Week of October 8
How's Your Uplook?
By Skip Heitzig
Solomon, Israel's third king, was very wise, but he wasn't exactly a "glass is half-full" kind of person. Ecclesiastes, his treatise on life, is the journal of a pessimist. In it, he talks about trying many things to find fulfillment, only to see his disillusionment grow. Intellectualism, wine, women, song—he pursued all of them, and found them all empty. He acquired things, he built things, he amassed wealth. But the hole inside him got bigger and bigger.
He realized he would die just like anyone else, and he hated his life and his work. Then he realized he might leave it all to a fool, and so he despaired. "Vanity of vanities, all is vanity," he said in the end (Ecclesiastes 1:2 and 12:8).
Think of the things that Solomon did in his life—building a great city including the Jewish temple, composing thousands of songs and proverbs about wisdom, etc. His response to everything? "All was vanity and the grasping for the wind." (Ecclesiastes 2:11)
Yet even in his pessimism he displayed wisdom, because in the middle of this dismal outlook on life he had a sudden flash of insight. He looked up, and he considered God: "Nothing is better for a man than that he should eat and drink, and that his soul should enjoy good in his labor. This also, I saw, was from the hand of God" (Ecclesiastes 2:24).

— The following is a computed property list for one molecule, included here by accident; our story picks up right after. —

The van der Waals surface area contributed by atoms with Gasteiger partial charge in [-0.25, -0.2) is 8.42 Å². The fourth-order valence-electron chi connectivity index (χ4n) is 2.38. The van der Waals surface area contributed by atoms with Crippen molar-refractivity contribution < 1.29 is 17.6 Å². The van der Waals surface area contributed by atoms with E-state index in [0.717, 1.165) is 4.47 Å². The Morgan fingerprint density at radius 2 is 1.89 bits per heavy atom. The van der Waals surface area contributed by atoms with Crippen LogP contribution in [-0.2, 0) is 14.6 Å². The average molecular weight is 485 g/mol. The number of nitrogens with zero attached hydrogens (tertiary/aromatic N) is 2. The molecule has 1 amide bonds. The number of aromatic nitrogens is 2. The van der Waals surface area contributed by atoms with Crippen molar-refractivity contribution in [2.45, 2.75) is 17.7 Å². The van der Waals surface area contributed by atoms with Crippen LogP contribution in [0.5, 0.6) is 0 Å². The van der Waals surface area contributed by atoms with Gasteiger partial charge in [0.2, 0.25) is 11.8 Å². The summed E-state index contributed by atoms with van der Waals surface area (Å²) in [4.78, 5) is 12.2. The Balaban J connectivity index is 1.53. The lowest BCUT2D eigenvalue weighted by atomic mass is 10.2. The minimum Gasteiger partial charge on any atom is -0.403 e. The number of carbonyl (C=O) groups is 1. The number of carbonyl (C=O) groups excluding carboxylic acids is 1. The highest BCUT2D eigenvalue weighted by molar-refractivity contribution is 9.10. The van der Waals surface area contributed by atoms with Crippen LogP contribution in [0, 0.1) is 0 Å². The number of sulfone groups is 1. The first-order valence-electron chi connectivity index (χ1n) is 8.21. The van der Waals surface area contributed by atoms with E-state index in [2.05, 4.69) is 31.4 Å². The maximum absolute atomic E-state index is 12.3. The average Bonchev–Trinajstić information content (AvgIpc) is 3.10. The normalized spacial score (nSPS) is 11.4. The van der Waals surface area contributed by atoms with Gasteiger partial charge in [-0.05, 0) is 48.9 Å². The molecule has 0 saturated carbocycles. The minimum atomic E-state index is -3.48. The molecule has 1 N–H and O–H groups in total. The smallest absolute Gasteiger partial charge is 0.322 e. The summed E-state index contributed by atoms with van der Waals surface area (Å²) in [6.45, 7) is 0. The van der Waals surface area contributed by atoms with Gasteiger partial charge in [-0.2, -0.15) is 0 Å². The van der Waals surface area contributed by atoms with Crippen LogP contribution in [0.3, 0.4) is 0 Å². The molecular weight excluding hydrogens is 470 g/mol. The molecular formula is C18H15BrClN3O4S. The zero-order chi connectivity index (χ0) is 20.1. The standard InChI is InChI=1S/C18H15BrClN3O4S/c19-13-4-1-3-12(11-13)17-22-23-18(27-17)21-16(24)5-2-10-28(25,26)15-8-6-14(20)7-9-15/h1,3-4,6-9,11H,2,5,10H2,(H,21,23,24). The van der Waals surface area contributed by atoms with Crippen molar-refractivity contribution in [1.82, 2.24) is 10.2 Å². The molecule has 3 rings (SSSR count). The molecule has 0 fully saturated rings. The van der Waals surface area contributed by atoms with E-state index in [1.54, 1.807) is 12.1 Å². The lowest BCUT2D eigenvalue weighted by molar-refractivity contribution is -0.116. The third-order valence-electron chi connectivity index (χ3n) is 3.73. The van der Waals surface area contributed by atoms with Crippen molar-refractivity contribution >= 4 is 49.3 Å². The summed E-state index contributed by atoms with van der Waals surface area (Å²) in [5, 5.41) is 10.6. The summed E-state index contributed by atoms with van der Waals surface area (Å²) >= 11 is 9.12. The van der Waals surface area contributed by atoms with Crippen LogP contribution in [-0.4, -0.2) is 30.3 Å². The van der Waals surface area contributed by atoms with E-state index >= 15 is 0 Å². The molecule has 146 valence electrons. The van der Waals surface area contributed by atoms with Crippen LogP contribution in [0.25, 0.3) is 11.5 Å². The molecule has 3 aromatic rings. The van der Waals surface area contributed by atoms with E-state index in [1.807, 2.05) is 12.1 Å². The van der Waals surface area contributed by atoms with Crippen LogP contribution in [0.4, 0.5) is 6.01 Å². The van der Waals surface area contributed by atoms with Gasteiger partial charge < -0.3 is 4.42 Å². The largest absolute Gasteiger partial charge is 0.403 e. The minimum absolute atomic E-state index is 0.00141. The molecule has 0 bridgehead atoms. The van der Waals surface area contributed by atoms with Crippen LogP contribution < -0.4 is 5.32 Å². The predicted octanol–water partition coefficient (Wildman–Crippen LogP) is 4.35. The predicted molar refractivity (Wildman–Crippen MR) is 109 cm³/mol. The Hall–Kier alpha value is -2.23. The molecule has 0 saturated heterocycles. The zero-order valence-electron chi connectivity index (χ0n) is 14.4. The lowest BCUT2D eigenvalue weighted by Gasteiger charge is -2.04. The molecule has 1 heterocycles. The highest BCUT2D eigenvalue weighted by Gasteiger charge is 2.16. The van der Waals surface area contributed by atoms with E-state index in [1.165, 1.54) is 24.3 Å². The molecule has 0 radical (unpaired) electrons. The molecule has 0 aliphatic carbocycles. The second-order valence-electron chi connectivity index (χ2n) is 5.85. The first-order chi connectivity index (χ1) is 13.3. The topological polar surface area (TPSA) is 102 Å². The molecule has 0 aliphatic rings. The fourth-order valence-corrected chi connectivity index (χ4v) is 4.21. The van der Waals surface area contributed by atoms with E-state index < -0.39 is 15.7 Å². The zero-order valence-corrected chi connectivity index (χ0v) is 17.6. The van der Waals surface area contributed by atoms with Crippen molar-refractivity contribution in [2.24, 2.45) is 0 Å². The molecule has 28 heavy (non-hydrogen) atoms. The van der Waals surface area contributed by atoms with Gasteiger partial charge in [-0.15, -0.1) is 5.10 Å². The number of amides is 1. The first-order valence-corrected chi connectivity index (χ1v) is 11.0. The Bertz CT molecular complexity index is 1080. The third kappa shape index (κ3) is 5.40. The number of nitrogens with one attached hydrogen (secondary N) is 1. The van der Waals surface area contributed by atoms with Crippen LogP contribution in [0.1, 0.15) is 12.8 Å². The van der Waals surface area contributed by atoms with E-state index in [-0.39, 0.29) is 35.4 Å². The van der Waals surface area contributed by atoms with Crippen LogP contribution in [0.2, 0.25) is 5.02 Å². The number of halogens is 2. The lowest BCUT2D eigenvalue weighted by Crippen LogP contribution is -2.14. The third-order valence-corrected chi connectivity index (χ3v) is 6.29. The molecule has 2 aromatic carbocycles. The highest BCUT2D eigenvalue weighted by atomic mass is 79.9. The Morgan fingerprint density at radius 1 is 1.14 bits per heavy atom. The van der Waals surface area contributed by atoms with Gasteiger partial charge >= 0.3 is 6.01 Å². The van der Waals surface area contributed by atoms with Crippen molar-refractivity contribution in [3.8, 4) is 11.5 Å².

Your outlook depends on how you view a situation. When the twelve spies went into Canaan to scout out the territory (see Numbers 13), ten of them saw danger, because of the size of the inhabitants of the land. But the other two saw victory, because they recognized the Lord was on their side. It was their "uplook" that made the difference. Likewise, Solomon looked around and saw vanity, but then he looked up and saw hope. It was the same guy, but with a different perspective.
The best translation of Ecclesiastes 2:25 says, "For who can eat or who can have enjoyment without Him?" And verse 26 continues, "God gives wisdom and knowledge and joy to a man who is good in His sight."
Nothing produces enough enjoyment to carry us through life. Any job can be mundane and monotonous, can make you bored and discontented—unless you place God in the center of it. God can replenish your joy.
Contrast Solomon and his lavish lifestyle with some humble but happy saint whom you know. You can be that one. It depends on your outlook, and your "uplook."
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